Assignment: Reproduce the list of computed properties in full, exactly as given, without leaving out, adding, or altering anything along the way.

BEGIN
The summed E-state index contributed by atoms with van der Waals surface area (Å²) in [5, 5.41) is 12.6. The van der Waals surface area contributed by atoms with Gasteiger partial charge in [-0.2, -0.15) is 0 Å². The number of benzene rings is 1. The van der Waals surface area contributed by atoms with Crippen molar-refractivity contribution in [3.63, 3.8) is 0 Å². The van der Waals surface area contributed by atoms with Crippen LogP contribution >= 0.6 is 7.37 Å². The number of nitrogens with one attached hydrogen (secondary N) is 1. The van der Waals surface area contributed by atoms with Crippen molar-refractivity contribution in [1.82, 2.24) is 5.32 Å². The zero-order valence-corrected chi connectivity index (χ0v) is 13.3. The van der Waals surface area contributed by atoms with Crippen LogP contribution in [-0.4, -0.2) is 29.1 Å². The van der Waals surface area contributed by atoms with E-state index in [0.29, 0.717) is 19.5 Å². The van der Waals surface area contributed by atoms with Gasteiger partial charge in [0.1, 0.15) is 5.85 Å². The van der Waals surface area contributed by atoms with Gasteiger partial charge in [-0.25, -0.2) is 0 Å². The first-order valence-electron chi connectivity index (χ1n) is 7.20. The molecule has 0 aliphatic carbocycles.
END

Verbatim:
The summed E-state index contributed by atoms with van der Waals surface area (Å²) in [5, 5.41) is 12.6. The van der Waals surface area contributed by atoms with Gasteiger partial charge in [-0.2, -0.15) is 0 Å². The number of benzene rings is 1. The van der Waals surface area contributed by atoms with Crippen molar-refractivity contribution in [3.63, 3.8) is 0 Å². The van der Waals surface area contributed by atoms with Crippen LogP contribution >= 0.6 is 7.37 Å². The number of nitrogens with one attached hydrogen (secondary N) is 1. The van der Waals surface area contributed by atoms with Crippen molar-refractivity contribution in [1.82, 2.24) is 5.32 Å². The zero-order valence-corrected chi connectivity index (χ0v) is 13.3. The van der Waals surface area contributed by atoms with Crippen LogP contribution in [-0.4, -0.2) is 29.1 Å². The van der Waals surface area contributed by atoms with E-state index in [0.29, 0.717) is 19.5 Å². The van der Waals surface area contributed by atoms with Gasteiger partial charge in [0.1, 0.15) is 5.85 Å². The van der Waals surface area contributed by atoms with Gasteiger partial charge in [-0.25, -0.2) is 0 Å². The first-order valence-electron chi connectivity index (χ1n) is 7.20. The molecule has 0 aliphatic carbocycles.